what's here

 - - Assessing Trail conditions 
 - - Assessing Snow conditions 
 - - How to Learn 

 - - How to Learn 

 - - Sidestepping down | Sideslipping | Half-Wedge

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Risk Management 

The first priority on technique for dealing with a downhill slope is to get down it without getting hurt.  

For a larger context on the risks of skiing, see this page 

 - - Risks of Cross Country Skiing 

The first step on getting down without getting hurt is to know your capabilities -- and the limits of those capabilities -- relative to the current snow conditions, and relative to the steepness and obstacles on the downhill slope you have encountered. 

The second step is to decide if you should ski down the slope at all.  

Assessing trail conditions 

Sometimes the choice that minimizes risk must be made very early: 

  • Do not even start out into the trail or area that contains a potentially-risky downhill slope. 

Often the safest choice is not to get anywhere near a downhill slope which might be more risky than you can handle -- especially on a day when the surface of the snow is hard or icy. 

The difficulty ratings at a cross country ski center can help decide which trails are within your capabilities.  But use these with intelligence and care: 

  • Sometimes a trail whose difficulty you could handle in normal snow conditions turns out to be significantly risky for you if you try it in hard or icy conditions.  So you also need to assess the snow conditions -- see below
  • Sometimes the trail ratings at one cross country ski center are much harder or easier than those at another ski center. 
  • Warning:  Often it is easier to climb up a slope than it is to ski down it with low risk.  So after successfully climbing up, you can find yourself in a riskier situation that you had anticipated. 

So before you start on a trail, check the condition of the snow on a flat or gentle slope -- both in the sun and in the shade -- to see how hard or icy it is.  For more on that, see below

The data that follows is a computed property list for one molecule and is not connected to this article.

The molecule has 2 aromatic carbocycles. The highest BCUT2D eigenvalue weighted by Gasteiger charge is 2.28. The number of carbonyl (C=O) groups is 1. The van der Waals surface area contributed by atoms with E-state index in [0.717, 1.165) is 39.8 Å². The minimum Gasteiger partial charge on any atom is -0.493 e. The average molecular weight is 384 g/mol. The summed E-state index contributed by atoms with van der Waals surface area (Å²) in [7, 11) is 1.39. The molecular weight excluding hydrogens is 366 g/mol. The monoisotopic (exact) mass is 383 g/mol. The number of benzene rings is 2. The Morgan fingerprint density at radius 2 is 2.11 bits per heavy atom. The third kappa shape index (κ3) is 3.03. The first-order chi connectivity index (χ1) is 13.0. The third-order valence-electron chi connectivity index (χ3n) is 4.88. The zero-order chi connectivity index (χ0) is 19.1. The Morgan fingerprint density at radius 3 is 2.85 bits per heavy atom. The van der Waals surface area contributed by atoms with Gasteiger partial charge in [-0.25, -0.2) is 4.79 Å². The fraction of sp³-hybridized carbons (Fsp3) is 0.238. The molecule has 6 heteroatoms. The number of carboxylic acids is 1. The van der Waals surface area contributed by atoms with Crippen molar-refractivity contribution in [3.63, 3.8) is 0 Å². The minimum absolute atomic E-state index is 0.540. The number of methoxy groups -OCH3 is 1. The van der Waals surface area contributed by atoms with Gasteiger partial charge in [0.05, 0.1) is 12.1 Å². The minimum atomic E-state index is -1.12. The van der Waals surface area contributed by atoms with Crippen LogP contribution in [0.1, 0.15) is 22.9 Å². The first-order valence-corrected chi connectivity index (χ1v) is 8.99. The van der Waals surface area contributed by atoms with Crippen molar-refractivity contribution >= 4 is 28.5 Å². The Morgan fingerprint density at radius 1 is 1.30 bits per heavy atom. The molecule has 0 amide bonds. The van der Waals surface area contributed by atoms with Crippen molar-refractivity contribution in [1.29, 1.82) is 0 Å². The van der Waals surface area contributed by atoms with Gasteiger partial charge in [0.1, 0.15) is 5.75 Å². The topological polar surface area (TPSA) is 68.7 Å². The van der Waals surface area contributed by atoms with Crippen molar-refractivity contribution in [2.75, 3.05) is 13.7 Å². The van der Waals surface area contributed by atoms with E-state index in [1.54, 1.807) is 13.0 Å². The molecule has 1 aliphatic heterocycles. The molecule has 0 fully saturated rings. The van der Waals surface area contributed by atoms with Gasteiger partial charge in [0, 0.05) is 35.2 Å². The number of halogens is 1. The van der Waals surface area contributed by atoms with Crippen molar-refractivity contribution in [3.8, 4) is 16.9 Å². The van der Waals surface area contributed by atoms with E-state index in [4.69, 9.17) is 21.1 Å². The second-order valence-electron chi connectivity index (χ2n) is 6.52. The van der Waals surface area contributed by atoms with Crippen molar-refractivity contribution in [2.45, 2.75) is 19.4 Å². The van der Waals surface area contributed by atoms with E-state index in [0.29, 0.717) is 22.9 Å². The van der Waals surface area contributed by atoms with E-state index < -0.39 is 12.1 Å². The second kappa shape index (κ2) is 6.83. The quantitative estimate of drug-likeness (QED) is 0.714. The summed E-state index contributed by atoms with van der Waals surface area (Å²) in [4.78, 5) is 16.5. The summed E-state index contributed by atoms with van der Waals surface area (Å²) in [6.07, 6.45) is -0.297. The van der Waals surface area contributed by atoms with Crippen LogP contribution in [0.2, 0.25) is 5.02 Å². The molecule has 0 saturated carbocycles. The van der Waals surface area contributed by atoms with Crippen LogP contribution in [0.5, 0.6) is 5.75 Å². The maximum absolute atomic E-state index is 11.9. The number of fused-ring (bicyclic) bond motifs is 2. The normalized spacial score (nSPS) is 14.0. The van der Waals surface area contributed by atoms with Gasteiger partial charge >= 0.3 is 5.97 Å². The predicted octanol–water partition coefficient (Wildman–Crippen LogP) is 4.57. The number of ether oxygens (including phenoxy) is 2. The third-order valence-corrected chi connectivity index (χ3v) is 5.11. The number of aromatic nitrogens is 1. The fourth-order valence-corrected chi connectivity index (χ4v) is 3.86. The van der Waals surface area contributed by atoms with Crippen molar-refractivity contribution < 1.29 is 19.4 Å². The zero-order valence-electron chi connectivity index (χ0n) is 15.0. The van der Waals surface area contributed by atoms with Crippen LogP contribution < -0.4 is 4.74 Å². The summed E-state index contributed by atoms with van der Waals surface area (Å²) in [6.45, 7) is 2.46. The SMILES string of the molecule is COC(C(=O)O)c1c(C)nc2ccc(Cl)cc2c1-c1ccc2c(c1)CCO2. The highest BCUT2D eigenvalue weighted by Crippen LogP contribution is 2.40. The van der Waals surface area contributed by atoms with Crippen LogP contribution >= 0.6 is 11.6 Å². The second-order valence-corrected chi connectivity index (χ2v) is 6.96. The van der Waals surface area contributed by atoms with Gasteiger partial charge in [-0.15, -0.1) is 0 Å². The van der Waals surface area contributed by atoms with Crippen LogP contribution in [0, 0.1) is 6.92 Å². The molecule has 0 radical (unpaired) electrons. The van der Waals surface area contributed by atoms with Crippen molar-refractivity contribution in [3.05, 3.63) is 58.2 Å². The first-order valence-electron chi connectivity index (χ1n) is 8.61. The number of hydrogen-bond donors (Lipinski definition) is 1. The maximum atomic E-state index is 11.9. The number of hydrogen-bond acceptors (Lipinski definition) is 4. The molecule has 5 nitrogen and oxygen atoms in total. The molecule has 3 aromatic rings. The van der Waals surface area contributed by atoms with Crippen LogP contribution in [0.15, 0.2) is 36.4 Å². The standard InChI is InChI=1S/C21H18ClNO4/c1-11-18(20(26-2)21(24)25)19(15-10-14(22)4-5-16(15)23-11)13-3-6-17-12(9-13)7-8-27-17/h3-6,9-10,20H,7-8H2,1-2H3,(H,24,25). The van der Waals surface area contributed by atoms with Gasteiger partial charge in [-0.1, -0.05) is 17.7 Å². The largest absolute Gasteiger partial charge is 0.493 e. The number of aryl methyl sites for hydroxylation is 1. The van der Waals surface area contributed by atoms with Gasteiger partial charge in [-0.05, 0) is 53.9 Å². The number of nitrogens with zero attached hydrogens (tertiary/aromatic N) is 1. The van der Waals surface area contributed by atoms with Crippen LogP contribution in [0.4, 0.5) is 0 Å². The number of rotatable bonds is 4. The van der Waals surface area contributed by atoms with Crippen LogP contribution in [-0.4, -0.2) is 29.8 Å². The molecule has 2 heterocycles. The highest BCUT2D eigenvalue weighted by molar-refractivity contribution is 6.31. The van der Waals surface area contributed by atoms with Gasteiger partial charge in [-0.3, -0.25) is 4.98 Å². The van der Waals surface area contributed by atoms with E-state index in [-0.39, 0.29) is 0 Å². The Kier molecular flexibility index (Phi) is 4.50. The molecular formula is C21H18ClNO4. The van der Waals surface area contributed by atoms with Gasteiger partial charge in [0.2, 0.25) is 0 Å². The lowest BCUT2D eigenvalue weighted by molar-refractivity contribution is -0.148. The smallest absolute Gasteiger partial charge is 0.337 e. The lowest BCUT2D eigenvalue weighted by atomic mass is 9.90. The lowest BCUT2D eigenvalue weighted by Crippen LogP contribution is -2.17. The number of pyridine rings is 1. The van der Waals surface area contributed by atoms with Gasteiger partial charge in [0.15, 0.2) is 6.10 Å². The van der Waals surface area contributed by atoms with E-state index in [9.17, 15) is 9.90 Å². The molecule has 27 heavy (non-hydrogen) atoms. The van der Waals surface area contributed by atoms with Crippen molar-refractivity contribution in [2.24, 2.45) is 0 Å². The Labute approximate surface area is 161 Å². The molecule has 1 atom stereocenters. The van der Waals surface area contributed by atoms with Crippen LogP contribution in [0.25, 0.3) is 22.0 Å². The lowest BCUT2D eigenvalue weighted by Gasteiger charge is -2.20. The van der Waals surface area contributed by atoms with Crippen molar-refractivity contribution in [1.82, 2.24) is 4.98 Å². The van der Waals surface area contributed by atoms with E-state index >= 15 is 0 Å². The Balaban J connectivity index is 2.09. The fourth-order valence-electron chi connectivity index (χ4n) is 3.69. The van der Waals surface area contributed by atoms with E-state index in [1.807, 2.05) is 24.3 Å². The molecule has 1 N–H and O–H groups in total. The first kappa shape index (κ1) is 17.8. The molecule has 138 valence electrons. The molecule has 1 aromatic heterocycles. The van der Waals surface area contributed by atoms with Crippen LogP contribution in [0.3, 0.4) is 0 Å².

Assessing snow conditions 

The first step for assessing the condition of the snow is to see how hard or icy it is on a flat of gentle slope -- both in the sun and in the shade. 

But sometimes it is more tricky than that: 

  • Sometimes snow which is soft in the middle of the day can freeze hard and icy during the afternoon, and could then be too risky for you later in the day. 
  • Sometimes snow out in the open in the sun can be more icy than snow in the trees, especially early in the morning after a sunny day and a clear cold night. 
  • Watch out, if there was a sudden hard freeze during the night after a warm day when the surface of the snow melted a lot. 

Usually it's good to ask a local expert. 

When snow conditions might be (or become) hard or icy, sometimes you need to stay off trails that you could ski with low risk in normal snow conditions. 

Some days the snow conditions are difficult for you that there is no trail available with a low enough risk for you -- so you simply should not ski at all. 

How to Learn 

Learning about managing risk can be tricky -- because you want to be able to learn lessons about possible outcomes with your skills and equipment and for different snow and trail conditions -- but without exposing yourself to even greater risk during the learning process. 

Some useful approaches . . .  

Ask other experienced local skiers and ski center managers:  

  • Learn what principles and practices they follow. 
  • Hear their stories about what went wrong, and when unexpected bad results happened.  
  • Learn who seems to have the best judgment about each different aspect of risk, and ask their advice about today's situation. 

Test the limits of your skiing control skills in special environments where you are unlikely to be harmed. 

  1. Find a wide-open, very gentle downhill slope with a long flat (or uphill) section at its bottom, and no obstacles in its midst or any place you might go into them if you fell or slid or turned in an unexpected direction.  
  2. On a day which is hard or icy, bring a partner with you to this slope. 
  3. Start at the bottom of the slope.